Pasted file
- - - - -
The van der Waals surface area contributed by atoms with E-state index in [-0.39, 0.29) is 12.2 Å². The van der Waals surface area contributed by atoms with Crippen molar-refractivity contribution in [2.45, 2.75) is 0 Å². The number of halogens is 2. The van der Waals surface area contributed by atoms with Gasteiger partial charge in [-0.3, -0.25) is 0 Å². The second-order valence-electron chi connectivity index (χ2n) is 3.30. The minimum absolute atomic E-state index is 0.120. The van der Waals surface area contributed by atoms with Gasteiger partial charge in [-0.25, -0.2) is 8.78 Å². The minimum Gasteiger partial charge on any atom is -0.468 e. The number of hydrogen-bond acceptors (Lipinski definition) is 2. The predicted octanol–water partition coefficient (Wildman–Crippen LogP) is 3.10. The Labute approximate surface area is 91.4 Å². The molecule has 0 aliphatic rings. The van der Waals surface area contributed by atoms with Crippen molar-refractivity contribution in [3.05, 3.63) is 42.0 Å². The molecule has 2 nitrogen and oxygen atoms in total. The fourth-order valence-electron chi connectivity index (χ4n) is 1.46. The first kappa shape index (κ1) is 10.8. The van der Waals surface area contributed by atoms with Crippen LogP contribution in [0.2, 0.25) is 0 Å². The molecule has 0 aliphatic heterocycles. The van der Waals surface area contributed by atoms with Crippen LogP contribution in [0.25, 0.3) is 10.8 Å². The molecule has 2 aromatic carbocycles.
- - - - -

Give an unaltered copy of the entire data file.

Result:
The van der Waals surface area contributed by atoms with E-state index in [-0.39, 0.29) is 12.2 Å². The van der Waals surface area contributed by atoms with Crippen molar-refractivity contribution in [2.45, 2.75) is 0 Å². The number of halogens is 2. The van der Waals surface area contributed by atoms with Gasteiger partial charge in [-0.3, -0.25) is 0 Å². The second-order valence-electron chi connectivity index (χ2n) is 3.30. The minimum absolute atomic E-state index is 0.120. The van der Waals surface area contributed by atoms with Gasteiger partial charge in [-0.25, -0.2) is 8.78 Å². The minimum Gasteiger partial charge on any atom is -0.468 e. The number of hydrogen-bond acceptors (Lipinski definition) is 2. The predicted octanol–water partition coefficient (Wildman–Crippen LogP) is 3.10. The Labute approximate surface area is 91.4 Å². The molecule has 0 aliphatic rings. The van der Waals surface area contributed by atoms with Crippen molar-refractivity contribution in [3.05, 3.63) is 42.0 Å². The molecule has 2 nitrogen and oxygen atoms in total. The fourth-order valence-electron chi connectivity index (χ4n) is 1.46. The first kappa shape index (κ1) is 10.8. The van der Waals surface area contributed by atoms with Crippen LogP contribution in [0.2, 0.25) is 0 Å². The molecule has 0 aliphatic heterocycles. The van der Waals surface area contributed by atoms with Crippen LogP contribution in [0.25, 0.3) is 10.8 Å². The molecule has 2 aromatic carbocycles.